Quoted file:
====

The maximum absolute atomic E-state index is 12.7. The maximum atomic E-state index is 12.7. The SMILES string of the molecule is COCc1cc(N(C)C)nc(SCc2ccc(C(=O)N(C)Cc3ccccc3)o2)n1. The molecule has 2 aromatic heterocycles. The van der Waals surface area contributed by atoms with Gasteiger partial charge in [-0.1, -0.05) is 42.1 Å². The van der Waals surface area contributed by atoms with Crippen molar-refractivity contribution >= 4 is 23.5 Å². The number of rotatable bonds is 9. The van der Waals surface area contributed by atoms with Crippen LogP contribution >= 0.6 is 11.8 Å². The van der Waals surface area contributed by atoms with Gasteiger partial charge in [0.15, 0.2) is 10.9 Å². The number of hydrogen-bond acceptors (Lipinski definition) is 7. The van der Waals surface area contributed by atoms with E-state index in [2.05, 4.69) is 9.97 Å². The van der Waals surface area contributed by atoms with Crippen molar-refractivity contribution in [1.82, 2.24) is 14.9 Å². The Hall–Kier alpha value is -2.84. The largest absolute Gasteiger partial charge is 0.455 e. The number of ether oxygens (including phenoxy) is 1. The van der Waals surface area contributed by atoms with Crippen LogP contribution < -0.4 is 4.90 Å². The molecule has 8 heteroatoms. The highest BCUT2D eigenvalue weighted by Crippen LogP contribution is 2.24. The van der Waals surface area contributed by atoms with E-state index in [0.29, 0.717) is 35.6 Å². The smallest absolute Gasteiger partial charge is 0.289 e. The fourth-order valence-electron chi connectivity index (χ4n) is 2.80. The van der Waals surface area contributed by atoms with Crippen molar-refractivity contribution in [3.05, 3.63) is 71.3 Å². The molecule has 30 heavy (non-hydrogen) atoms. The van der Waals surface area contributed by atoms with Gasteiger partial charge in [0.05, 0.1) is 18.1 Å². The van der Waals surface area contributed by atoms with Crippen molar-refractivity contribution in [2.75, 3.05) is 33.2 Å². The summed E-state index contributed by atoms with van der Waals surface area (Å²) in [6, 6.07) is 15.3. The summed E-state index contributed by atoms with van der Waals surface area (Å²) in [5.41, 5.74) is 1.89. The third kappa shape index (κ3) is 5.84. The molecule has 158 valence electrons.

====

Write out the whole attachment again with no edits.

The maximum absolute atomic E-state index is 12.7. The maximum atomic E-state index is 12.7. The SMILES string of the molecule is COCc1cc(N(C)C)nc(SCc2ccc(C(=O)N(C)Cc3ccccc3)o2)n1. The molecule has 2 aromatic heterocycles. The van der Waals surface area contributed by atoms with Gasteiger partial charge in [-0.1, -0.05) is 42.1 Å². The van der Waals surface area contributed by atoms with Crippen molar-refractivity contribution >= 4 is 23.5 Å². The number of rotatable bonds is 9. The van der Waals surface area contributed by atoms with Crippen LogP contribution >= 0.6 is 11.8 Å². The van der Waals surface area contributed by atoms with Gasteiger partial charge in [0.15, 0.2) is 10.9 Å². The number of hydrogen-bond acceptors (Lipinski definition) is 7. The van der Waals surface area contributed by atoms with E-state index in [2.05, 4.69) is 9.97 Å². The van der Waals surface area contributed by atoms with Crippen molar-refractivity contribution in [1.82, 2.24) is 14.9 Å². The Hall–Kier alpha value is -2.84. The largest absolute Gasteiger partial charge is 0.455 e. The number of ether oxygens (including phenoxy) is 1. The van der Waals surface area contributed by atoms with Crippen LogP contribution < -0.4 is 4.90 Å². The molecule has 8 heteroatoms. The highest BCUT2D eigenvalue weighted by Crippen LogP contribution is 2.24. The van der Waals surface area contributed by atoms with E-state index in [0.29, 0.717) is 35.6 Å². The smallest absolute Gasteiger partial charge is 0.289 e. The fourth-order valence-electron chi connectivity index (χ4n) is 2.80. The van der Waals surface area contributed by atoms with Crippen molar-refractivity contribution in [3.05, 3.63) is 71.3 Å². The molecule has 30 heavy (non-hydrogen) atoms. The van der Waals surface area contributed by atoms with Gasteiger partial charge in [0.05, 0.1) is 18.1 Å². The van der Waals surface area contributed by atoms with Crippen molar-refractivity contribution in [2.75, 3.05) is 33.2 Å². The summed E-state index contributed by atoms with van der Waals surface area (Å²) in [6, 6.07) is 15.3. The summed E-state index contributed by atoms with van der Waals surface area (Å²) in [5.41, 5.74) is 1.89. The third kappa shape index (κ3) is 5.84. The molecule has 158 valence electrons.